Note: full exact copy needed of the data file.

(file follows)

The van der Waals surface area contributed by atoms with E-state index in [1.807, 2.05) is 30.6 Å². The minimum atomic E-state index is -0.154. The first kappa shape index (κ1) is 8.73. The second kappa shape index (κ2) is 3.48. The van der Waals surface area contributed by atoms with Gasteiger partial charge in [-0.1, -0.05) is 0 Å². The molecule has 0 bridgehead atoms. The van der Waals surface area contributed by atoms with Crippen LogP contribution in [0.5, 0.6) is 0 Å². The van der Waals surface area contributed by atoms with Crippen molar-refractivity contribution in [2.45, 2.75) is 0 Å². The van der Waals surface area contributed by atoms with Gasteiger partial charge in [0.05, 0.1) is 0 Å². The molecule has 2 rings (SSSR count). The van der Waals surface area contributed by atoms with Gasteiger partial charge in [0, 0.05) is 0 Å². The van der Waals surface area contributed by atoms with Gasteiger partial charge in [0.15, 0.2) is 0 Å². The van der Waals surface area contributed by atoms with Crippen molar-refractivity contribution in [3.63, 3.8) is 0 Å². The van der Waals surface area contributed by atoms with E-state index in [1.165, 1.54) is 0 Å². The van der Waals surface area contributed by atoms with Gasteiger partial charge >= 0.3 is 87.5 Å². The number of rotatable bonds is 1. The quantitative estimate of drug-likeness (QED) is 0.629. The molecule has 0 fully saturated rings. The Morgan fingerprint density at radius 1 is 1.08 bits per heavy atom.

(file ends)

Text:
The van der Waals surface area contributed by atoms with E-state index in [1.807, 2.05) is 30.6 Å². The minimum atomic E-state index is -0.154. The first kappa shape index (κ1) is 8.73. The second kappa shape index (κ2) is 3.48. The van der Waals surface area contributed by atoms with Gasteiger partial charge in [-0.1, -0.05) is 0 Å². The molecule has 0 bridgehead atoms. The van der Waals surface area contributed by atoms with Crippen LogP contribution in [0.5, 0.6) is 0 Å². The van der Waals surface area contributed by atoms with Crippen molar-refractivity contribution in [2.45, 2.75) is 0 Å². The van der Waals surface area contributed by atoms with Gasteiger partial charge in [0.05, 0.1) is 0 Å². The molecule has 2 rings (SSSR count). The van der Waals surface area contributed by atoms with Gasteiger partial charge in [0, 0.05) is 0 Å². The van der Waals surface area contributed by atoms with Gasteiger partial charge in [0.15, 0.2) is 0 Å². The van der Waals surface area contributed by atoms with Crippen molar-refractivity contribution in [3.63, 3.8) is 0 Å². The van der Waals surface area contributed by atoms with E-state index in [1.165, 1.54) is 0 Å². The van der Waals surface area contributed by atoms with Gasteiger partial charge >= 0.3 is 87.5 Å². The number of rotatable bonds is 1. The quantitative estimate of drug-likeness (QED) is 0.629. The molecule has 0 fully saturated rings. The Morgan fingerprint density at radius 1 is 1.08 bits per heavy atom.